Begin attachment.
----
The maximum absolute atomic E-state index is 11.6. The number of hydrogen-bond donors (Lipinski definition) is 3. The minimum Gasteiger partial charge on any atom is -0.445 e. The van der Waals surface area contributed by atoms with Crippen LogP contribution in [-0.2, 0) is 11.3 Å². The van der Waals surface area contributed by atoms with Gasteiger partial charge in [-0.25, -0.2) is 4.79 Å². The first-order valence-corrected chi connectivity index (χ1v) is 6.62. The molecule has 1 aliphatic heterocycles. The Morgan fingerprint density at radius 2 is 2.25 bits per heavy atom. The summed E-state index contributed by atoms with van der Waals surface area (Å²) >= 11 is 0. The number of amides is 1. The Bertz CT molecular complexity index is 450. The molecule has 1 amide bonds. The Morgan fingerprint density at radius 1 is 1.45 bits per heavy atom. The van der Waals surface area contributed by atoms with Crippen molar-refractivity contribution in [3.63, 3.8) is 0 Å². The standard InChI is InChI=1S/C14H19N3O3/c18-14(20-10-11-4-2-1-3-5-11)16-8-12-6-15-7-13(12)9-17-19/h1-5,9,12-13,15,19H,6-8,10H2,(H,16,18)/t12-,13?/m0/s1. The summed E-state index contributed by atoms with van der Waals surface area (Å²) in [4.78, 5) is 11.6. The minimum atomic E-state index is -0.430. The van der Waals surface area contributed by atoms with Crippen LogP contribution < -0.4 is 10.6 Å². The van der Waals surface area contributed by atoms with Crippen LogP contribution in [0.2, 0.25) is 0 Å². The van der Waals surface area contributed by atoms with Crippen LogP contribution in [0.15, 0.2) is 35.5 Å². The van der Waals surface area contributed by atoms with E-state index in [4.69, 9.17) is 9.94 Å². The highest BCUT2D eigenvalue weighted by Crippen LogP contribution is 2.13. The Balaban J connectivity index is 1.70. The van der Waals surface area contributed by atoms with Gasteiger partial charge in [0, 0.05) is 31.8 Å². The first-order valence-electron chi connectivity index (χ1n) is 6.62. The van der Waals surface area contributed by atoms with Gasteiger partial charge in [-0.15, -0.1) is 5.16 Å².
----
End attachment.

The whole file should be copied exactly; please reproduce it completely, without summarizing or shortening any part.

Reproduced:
The maximum absolute atomic E-state index is 11.6. The number of hydrogen-bond donors (Lipinski definition) is 3. The minimum Gasteiger partial charge on any atom is -0.445 e. The van der Waals surface area contributed by atoms with Crippen LogP contribution in [-0.2, 0) is 11.3 Å². The van der Waals surface area contributed by atoms with Gasteiger partial charge in [-0.25, -0.2) is 4.79 Å². The first-order valence-corrected chi connectivity index (χ1v) is 6.62. The molecule has 1 aliphatic heterocycles. The Morgan fingerprint density at radius 2 is 2.25 bits per heavy atom. The summed E-state index contributed by atoms with van der Waals surface area (Å²) >= 11 is 0. The number of amides is 1. The Bertz CT molecular complexity index is 450. The molecule has 1 amide bonds. The Morgan fingerprint density at radius 1 is 1.45 bits per heavy atom. The van der Waals surface area contributed by atoms with Crippen molar-refractivity contribution in [3.63, 3.8) is 0 Å². The standard InChI is InChI=1S/C14H19N3O3/c18-14(20-10-11-4-2-1-3-5-11)16-8-12-6-15-7-13(12)9-17-19/h1-5,9,12-13,15,19H,6-8,10H2,(H,16,18)/t12-,13?/m0/s1. The summed E-state index contributed by atoms with van der Waals surface area (Å²) in [4.78, 5) is 11.6. The minimum atomic E-state index is -0.430. The van der Waals surface area contributed by atoms with Crippen LogP contribution < -0.4 is 10.6 Å². The van der Waals surface area contributed by atoms with Crippen LogP contribution in [0.2, 0.25) is 0 Å². The van der Waals surface area contributed by atoms with Crippen LogP contribution in [0.15, 0.2) is 35.5 Å². The van der Waals surface area contributed by atoms with E-state index in [4.69, 9.17) is 9.94 Å². The highest BCUT2D eigenvalue weighted by Crippen LogP contribution is 2.13. The Balaban J connectivity index is 1.70. The van der Waals surface area contributed by atoms with Gasteiger partial charge in [0, 0.05) is 31.8 Å². The first-order valence-electron chi connectivity index (χ1n) is 6.62. The van der Waals surface area contributed by atoms with Gasteiger partial charge in [-0.15, -0.1) is 5.16 Å².